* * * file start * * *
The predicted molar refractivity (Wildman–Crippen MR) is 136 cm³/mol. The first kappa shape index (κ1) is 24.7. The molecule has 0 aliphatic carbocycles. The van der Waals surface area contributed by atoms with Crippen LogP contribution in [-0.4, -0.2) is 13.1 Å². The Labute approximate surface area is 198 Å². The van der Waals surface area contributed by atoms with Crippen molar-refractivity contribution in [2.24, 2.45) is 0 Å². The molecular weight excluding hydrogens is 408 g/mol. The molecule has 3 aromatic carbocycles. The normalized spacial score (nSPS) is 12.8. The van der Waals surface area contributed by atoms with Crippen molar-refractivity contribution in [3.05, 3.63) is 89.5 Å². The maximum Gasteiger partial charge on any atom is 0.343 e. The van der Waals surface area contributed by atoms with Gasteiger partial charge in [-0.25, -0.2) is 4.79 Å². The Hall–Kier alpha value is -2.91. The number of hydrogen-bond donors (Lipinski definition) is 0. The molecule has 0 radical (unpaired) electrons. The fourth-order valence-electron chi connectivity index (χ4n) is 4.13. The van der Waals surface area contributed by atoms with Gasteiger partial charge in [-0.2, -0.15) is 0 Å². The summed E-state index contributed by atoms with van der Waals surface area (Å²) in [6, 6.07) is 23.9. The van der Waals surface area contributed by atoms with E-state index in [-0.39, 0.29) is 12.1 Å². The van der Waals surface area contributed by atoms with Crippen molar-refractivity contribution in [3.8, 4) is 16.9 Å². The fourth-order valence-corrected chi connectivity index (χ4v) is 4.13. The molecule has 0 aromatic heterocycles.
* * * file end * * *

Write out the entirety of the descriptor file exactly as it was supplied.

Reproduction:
The predicted molar refractivity (Wildman–Crippen MR) is 136 cm³/mol. The first kappa shape index (κ1) is 24.7. The molecule has 0 aliphatic carbocycles. The van der Waals surface area contributed by atoms with Crippen LogP contribution in [-0.4, -0.2) is 13.1 Å². The Labute approximate surface area is 198 Å². The van der Waals surface area contributed by atoms with Crippen molar-refractivity contribution in [2.24, 2.45) is 0 Å². The molecular weight excluding hydrogens is 408 g/mol. The molecule has 3 aromatic carbocycles. The normalized spacial score (nSPS) is 12.8. The van der Waals surface area contributed by atoms with Crippen molar-refractivity contribution in [3.05, 3.63) is 89.5 Å². The maximum Gasteiger partial charge on any atom is 0.343 e. The van der Waals surface area contributed by atoms with Gasteiger partial charge in [-0.25, -0.2) is 4.79 Å². The Hall–Kier alpha value is -2.91. The number of hydrogen-bond donors (Lipinski definition) is 0. The molecule has 0 radical (unpaired) electrons. The fourth-order valence-electron chi connectivity index (χ4n) is 4.13. The van der Waals surface area contributed by atoms with Gasteiger partial charge in [-0.2, -0.15) is 0 Å². The summed E-state index contributed by atoms with van der Waals surface area (Å²) in [6, 6.07) is 23.9. The van der Waals surface area contributed by atoms with E-state index in [-0.39, 0.29) is 12.1 Å². The van der Waals surface area contributed by atoms with Crippen molar-refractivity contribution in [3.8, 4) is 16.9 Å². The fourth-order valence-corrected chi connectivity index (χ4v) is 4.13. The molecule has 0 aromatic heterocycles.